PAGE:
It may not be inapt to liken the attainment of the North Pole to the winning of a game of chess, in which all the various moves leading to a favorable conclusion had been planned in advance, long before the actual game began. It was an old game for me — a game which I had been playing for twenty-three years, with varying fortunes. Always, it is true, I had been beaten, but with every defeat came fresh knowledge of the game, its intricacies, its difficulties, its subtleties, and with every fresh attempt success came a trifle nearer; what had before appeared either impossible, or, at the best, extremely dubious, began to take on an aspect of possibility, and, at last, even of probability…. But while it is true that so far as plan and method are concerned the discovery of the North Pole may fairly be likened to a game of chess, there is, of course, this obvious difference: in chess, brains are matched against brains. In the quest of the Pole it was a struggle of human brains and persistence against the blind, brute forces of the elements of primeval matter, acting often under laws and impulses almost unknown or but little understood by us, and thus many times seemingly capricious, freaky, not to be foretold with any degree of certainty.” — Robert Peary, THE NORTH POLE: ITS DISCOVERY IN 1909 UNDER THE AUSPICES OF THE PEARY ARCTIC CLUB (1910).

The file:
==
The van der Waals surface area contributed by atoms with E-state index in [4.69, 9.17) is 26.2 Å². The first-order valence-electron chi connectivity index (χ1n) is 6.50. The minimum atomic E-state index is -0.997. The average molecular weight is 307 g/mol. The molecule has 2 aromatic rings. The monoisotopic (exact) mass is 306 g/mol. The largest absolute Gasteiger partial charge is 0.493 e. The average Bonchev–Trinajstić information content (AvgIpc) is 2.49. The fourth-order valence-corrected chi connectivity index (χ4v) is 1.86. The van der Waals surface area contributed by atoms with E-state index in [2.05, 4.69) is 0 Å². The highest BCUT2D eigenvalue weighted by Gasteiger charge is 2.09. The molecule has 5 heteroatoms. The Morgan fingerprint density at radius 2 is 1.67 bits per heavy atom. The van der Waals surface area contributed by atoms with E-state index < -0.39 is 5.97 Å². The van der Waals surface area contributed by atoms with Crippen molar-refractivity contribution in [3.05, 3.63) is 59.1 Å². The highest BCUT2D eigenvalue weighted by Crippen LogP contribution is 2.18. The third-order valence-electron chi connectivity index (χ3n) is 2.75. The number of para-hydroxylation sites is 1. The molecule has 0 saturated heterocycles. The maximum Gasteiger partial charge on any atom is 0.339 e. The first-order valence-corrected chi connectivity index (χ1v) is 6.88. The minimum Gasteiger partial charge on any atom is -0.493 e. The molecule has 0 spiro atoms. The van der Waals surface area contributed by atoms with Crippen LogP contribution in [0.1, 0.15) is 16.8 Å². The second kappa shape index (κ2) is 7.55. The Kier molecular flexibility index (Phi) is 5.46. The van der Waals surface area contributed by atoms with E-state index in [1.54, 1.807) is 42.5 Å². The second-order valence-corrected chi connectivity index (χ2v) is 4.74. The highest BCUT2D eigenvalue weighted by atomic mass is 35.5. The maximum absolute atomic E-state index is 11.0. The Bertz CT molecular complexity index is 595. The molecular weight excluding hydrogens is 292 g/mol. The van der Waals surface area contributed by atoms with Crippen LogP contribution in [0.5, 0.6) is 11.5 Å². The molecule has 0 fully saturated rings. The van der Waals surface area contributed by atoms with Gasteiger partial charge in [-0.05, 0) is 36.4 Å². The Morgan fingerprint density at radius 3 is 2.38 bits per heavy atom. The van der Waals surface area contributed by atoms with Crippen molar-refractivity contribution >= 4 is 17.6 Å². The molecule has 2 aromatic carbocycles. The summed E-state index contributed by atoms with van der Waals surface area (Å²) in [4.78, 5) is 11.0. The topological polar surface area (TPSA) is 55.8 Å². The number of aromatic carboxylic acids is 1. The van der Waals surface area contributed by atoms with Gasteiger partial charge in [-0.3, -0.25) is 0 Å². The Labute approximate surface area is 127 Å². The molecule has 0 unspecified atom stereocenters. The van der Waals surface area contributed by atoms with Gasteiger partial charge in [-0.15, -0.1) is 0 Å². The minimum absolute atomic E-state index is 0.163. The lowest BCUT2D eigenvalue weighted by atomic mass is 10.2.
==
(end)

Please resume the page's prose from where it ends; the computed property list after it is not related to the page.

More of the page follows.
Thirty-sixth in an occasional series.